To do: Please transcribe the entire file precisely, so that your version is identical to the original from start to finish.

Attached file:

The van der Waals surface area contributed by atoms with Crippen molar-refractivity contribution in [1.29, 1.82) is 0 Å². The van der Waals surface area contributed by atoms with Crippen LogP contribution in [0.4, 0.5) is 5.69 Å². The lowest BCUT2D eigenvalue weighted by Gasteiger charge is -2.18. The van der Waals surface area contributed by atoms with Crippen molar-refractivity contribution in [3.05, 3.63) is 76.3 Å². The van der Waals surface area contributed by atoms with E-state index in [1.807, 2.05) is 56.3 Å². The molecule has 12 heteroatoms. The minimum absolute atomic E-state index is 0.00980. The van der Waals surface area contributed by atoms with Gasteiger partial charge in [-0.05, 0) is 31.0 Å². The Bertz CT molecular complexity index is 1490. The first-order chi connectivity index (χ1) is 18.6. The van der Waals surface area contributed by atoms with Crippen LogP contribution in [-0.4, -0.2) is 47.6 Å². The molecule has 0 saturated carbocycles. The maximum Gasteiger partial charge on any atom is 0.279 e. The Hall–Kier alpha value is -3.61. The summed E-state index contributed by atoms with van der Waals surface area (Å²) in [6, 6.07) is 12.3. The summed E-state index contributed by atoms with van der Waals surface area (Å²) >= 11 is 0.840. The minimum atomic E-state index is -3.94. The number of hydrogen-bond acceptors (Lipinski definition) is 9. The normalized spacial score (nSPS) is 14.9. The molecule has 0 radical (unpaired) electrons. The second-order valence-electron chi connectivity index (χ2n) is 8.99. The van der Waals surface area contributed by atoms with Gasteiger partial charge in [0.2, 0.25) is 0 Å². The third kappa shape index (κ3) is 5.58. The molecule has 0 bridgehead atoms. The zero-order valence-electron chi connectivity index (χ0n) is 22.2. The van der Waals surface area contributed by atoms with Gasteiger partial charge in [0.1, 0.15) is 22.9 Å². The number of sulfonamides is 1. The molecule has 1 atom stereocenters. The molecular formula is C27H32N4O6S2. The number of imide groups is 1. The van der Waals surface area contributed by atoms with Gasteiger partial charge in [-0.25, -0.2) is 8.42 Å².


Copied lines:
The van der Waals surface area contributed by atoms with Crippen molar-refractivity contribution in [1.29, 1.82) is 0 Å². The van der Waals surface area contributed by atoms with Crippen LogP contribution in [0.4, 0.5) is 5.69 Å². The lowest BCUT2D eigenvalue weighted by Gasteiger charge is -2.18. The van der Waals surface area contributed by atoms with Crippen molar-refractivity contribution in [3.05, 3.63) is 76.3 Å². The van der Waals surface area contributed by atoms with E-state index in [1.807, 2.05) is 56.3 Å². The molecule has 12 heteroatoms. The minimum absolute atomic E-state index is 0.00980. The van der Waals surface area contributed by atoms with Gasteiger partial charge in [-0.05, 0) is 31.0 Å². The Bertz CT molecular complexity index is 1490. The first-order chi connectivity index (χ1) is 18.6. The van der Waals surface area contributed by atoms with Crippen LogP contribution in [-0.4, -0.2) is 47.6 Å². The molecule has 0 saturated carbocycles. The maximum Gasteiger partial charge on any atom is 0.279 e. The Hall–Kier alpha value is -3.61. The summed E-state index contributed by atoms with van der Waals surface area (Å²) in [6, 6.07) is 12.3. The summed E-state index contributed by atoms with van der Waals surface area (Å²) >= 11 is 0.840. The minimum atomic E-state index is -3.94. The number of hydrogen-bond acceptors (Lipinski definition) is 9. The normalized spacial score (nSPS) is 14.9. The molecule has 0 radical (unpaired) electrons. The second-order valence-electron chi connectivity index (χ2n) is 8.99. The van der Waals surface area contributed by atoms with Gasteiger partial charge in [0.2, 0.25) is 0 Å². The third kappa shape index (κ3) is 5.58. The molecule has 0 bridgehead atoms. The zero-order valence-electron chi connectivity index (χ0n) is 22.2. The van der Waals surface area contributed by atoms with Gasteiger partial charge in [0.1, 0.15) is 22.9 Å². The number of sulfonamides is 1. The molecule has 1 atom stereocenters. The molecular formula is C27H32N4O6S2. The number of imide groups is 1. The van der Waals surface area contributed by atoms with Gasteiger partial charge in [-0.25, -0.2) is 8.42 Å².